Americans love beer. We drink almost 200 million barrels of the lovely suds every year. That is more than 66 BILLION 12-ounce beers served annually; 220 cans of beer per person! There's no question how much we love it.
But are we drinking incorrectly?
The "standard" American "pint" glass is neither standard nor is it always a pint. There are no rules as to what a glassware company is allowed to call a pint glass. Sometimes they are 16 ounces and sometimes 20, sometimes even bigger. They were not even designed to serve beer originally. Their original purpose was a shaker to make cocktails. It only came later that beer was served in them. The wide mouth and the straight sides are terrible for beer and maximizing its flavor.
You see, the shape has a negative impact on the beer inside it. For one, the shape could cause the beer to go flat before you finish, so it's not as effervescent as it could be when you are on your last sips. It's also thought by some that the straights sides don't break up the bubbles in the head properly, thereby not releasing to full flavor potential.
The size of the glass is also too large according to some. It also might get too warm as you slowly drink your huge beer. Americans hate warm beer, right!?
Of course, in Germany, they sell huge liters of beer, so maybe it's better to drink a lot of beer very quickly? Well, probably not, especially in America where we love our high-alcohol IPAs and the such. Too many 20-ounce double IPAs with a 12% ABV might end your evening quite quickly.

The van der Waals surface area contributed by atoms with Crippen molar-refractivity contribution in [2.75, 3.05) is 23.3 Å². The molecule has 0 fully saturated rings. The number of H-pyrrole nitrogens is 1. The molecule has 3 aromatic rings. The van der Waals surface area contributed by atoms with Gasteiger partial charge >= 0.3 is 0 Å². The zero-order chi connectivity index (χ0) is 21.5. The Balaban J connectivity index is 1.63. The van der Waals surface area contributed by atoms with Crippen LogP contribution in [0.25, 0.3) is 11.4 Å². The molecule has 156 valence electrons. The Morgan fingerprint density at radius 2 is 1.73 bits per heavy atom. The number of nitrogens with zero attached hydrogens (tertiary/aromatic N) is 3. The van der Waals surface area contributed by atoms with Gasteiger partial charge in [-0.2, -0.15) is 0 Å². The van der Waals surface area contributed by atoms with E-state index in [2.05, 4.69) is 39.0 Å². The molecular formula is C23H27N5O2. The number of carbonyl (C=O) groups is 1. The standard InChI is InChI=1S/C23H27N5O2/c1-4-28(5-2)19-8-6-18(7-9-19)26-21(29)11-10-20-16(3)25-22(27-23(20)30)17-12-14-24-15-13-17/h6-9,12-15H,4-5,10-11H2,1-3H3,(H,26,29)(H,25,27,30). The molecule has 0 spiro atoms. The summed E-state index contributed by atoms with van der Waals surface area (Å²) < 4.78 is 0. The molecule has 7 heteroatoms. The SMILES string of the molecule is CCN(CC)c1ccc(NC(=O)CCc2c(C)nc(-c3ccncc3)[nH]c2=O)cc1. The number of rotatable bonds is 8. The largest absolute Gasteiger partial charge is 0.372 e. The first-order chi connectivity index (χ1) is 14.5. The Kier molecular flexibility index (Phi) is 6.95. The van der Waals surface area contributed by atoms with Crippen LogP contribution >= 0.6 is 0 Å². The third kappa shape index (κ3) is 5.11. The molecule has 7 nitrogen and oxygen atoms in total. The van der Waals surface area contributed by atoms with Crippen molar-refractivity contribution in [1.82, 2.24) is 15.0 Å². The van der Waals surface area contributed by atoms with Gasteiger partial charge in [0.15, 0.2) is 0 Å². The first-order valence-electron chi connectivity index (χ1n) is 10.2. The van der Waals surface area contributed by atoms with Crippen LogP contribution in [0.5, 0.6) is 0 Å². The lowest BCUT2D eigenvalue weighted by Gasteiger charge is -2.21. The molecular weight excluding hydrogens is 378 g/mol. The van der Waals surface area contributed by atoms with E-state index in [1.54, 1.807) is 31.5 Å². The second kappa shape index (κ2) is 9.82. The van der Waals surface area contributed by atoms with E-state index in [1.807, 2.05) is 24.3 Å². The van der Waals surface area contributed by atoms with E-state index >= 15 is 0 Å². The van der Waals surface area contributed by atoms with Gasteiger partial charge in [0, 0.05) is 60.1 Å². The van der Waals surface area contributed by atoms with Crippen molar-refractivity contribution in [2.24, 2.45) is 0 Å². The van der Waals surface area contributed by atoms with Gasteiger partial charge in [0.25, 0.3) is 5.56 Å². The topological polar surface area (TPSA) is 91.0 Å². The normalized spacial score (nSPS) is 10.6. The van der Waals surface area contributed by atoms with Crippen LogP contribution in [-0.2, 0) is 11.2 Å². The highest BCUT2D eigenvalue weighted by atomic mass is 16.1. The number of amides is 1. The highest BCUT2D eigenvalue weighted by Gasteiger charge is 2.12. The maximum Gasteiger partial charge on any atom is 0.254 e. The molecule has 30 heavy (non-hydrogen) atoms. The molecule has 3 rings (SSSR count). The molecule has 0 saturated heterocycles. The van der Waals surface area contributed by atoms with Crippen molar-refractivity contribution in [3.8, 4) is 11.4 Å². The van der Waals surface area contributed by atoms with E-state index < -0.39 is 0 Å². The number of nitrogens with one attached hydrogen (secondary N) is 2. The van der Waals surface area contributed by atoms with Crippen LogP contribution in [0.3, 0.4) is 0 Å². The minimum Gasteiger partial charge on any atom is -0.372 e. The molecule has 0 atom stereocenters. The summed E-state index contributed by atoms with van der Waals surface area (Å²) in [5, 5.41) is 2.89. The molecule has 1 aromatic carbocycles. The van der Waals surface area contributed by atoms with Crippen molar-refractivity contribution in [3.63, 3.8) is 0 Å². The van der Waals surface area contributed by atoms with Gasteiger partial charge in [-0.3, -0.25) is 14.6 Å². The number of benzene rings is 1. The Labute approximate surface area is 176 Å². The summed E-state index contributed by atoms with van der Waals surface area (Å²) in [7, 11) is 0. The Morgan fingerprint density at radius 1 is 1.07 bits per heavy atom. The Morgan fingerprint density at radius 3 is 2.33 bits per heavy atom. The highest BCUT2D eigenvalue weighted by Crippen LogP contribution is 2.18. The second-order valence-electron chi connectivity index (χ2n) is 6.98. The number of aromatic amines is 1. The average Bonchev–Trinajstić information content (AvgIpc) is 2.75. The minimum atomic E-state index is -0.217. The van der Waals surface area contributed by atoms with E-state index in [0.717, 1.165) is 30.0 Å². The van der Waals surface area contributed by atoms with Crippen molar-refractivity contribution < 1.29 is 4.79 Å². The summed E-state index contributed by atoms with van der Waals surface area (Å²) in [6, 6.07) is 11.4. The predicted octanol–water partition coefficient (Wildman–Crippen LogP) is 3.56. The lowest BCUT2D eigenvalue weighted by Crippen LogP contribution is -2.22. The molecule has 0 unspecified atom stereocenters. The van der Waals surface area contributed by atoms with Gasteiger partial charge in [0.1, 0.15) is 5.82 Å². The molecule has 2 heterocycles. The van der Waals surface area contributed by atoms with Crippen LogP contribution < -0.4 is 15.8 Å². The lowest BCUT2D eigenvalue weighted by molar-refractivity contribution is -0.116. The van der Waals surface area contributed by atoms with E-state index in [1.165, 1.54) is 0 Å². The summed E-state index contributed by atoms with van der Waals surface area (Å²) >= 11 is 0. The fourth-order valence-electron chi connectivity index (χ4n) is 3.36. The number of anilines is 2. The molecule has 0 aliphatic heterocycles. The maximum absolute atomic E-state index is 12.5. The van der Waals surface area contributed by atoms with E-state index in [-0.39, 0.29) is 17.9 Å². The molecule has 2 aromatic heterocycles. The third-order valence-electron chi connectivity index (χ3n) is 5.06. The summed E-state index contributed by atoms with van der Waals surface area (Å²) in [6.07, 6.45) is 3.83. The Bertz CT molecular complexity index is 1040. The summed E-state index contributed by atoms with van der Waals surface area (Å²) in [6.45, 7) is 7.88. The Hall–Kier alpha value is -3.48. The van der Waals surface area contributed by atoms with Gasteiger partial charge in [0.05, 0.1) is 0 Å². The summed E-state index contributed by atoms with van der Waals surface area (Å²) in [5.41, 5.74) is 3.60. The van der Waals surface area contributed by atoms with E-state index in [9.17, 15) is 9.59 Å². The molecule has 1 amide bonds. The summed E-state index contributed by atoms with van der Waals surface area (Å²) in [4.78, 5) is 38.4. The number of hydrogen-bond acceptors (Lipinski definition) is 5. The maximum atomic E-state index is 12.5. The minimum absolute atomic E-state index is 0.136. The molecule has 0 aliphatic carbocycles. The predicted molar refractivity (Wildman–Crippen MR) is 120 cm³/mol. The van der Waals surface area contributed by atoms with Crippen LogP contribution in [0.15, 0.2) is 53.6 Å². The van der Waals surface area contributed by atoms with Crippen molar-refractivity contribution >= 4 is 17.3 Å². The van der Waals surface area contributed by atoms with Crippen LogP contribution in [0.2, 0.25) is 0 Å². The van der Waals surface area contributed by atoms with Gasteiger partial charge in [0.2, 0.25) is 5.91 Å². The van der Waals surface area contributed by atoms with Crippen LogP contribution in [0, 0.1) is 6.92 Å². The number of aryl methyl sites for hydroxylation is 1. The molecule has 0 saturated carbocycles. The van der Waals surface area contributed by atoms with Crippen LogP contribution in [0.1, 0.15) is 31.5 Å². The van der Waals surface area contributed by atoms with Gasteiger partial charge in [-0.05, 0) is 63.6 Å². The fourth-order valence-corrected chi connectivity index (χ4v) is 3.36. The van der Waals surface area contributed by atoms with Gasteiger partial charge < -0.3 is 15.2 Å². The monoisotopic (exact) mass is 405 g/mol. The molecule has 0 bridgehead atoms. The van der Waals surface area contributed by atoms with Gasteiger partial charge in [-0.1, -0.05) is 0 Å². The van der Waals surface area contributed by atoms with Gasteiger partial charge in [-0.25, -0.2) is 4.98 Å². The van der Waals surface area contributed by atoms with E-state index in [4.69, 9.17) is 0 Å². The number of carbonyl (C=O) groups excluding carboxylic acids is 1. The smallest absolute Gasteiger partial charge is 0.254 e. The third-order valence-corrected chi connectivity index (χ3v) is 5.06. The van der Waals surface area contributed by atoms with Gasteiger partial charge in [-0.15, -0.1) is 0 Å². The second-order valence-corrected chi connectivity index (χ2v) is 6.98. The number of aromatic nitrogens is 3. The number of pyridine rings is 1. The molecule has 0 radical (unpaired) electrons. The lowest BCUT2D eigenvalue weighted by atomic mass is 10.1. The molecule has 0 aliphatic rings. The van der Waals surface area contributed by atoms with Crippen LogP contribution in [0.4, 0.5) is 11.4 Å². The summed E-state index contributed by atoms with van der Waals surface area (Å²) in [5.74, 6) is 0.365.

Large glasses are not our only problem, either.
This is probably the second biggest mistake that we make.
Sure, it makes sense that you would want to pour the brew down the side of the glass, keeping from filling the glass too quickly with foam, but that's wrong! We figure that this method came from bartenders trying to push out a lot of beer in a hurry.
But when you are drinking at home, pouring the beer can be a more deliberate, slower process. Pour straight down the middle. Let the foam form and then wait while it dissipates before pouring more. This produces a better tasting beer with the right amount of head.
Don't "skunk" your beer! Exposing beer in a bottle to sunlight skunks the beer and drastically affects the flavor. This is less true of brown bottles, but green and clear bottles? Don't even bother. Cans, it turns out, are great, they block the light completely!
Don't drink your beer out of a frozen mug. Beer tastes better warm. Or at least a lower temperatures than FREEZING COLD. There are a lot of reasons, but one good one is that the freezing cold numbs your palette. You want to taste your beer, right?
So go forth friends and enjoying those wonderful beers the way they should be enjoyed!